Figure 5 shows a scatter plot of the inbreeding coefficients versus the dates of birth for all dogs in the database. The inbreeding coefficients are based on all generations back to the formation of the stud book, which accounts for the high values. Inbreeding coefficients increased until 1985. After that, the mean inbreeding coefficient decreased slightly and the variation of inbreeding coefficients decreased substantially. Nowadays, there exist no dogs with inbreeding coefficients larger than 0·6.

Fig. 5. Development of inbreeding coefficients.

In order to identify the prevalent mating system at a given time, the expectation of the mean frequency of homozygous carriers of a rare neutral allele within the population is compared with its expectation in HWE. The expectations Hom(P t) of the mean frequency of homozygous carriers are given by the continuous line in Fig. 6, whereas the dashed line shows their expectations HomHW(P t) in the case of HWE. Recall that the population consists of all individuals up to an age of 9 years, so that effects of changes in population management can be seen only with a delay. The loss of genetic diversity and the small number of founders account for the increase of homozygous carriers from 1955 to 1965. It is not due to line breeding since the expected frequencies were below their expectations in HWE, which suggests that outbreeding occurred. This outbreeding was due to the additional founder Elfe who had his first litter in 1960. Around 1985, line breeding or inbreeding was the dominating breeding system, since the expected frequencies were larger than their expectations in HWE. But thereafter, it shifted in the direction of outbreeding. Note that the mean fraction of homozygous carriers could be diminished only very little by the shift in the direction of outbreeding.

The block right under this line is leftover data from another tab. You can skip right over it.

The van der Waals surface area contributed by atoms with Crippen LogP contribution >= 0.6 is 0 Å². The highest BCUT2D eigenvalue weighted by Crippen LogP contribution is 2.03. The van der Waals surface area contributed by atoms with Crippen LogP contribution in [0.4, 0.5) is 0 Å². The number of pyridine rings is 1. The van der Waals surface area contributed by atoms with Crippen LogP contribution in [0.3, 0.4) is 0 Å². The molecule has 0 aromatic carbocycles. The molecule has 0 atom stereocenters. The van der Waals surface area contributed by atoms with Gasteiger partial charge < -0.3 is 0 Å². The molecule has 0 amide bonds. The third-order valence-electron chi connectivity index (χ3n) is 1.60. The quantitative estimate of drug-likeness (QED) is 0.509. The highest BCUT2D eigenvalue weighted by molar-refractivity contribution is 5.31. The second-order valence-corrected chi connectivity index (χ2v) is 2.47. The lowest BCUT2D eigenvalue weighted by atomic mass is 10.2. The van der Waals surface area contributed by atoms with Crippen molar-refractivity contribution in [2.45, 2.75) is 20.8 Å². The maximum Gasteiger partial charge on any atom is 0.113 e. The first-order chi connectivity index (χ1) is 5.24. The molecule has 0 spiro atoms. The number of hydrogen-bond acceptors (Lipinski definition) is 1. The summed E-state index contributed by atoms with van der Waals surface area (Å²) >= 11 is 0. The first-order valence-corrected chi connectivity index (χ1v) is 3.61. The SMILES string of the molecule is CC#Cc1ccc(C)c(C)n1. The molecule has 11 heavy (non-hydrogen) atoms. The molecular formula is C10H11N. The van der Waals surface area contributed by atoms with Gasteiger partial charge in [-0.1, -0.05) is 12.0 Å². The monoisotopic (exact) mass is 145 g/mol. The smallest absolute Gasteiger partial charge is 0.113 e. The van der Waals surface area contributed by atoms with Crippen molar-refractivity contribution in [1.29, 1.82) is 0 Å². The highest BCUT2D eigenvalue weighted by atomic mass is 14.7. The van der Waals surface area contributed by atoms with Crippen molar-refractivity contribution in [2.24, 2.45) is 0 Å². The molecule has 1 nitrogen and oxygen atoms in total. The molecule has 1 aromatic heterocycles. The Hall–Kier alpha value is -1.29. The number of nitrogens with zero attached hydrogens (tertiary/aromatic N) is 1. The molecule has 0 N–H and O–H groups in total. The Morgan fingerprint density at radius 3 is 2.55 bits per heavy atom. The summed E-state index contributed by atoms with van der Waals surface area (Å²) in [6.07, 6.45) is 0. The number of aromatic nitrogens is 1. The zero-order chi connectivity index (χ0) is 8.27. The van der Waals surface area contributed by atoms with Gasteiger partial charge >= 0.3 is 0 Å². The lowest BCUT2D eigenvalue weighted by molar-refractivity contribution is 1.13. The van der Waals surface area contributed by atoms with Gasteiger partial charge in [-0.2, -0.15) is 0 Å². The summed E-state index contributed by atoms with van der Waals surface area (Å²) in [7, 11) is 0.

Fig. 6. Mean frequency of homozygous carriers of a rare neutral allele.

Dogs with inbreeding coefficients larger than 0·6 that were born between 1970 and 1990 were clustered by means of their pedigrees in order to identify the different lines of the Kromfohrländer breed. But only one dog from each litter was included. Closely related individuals belong to the same branch of the clustering tree shown in Fig. 7. It can be seen that there existed three different lines. The first group consists mainly of German smooth coated dogs, the second group consists mainly of German rough-coated dogs and the third group consists of Finnish dogs.

Fig. 7. The lines of the Kromfohrländer.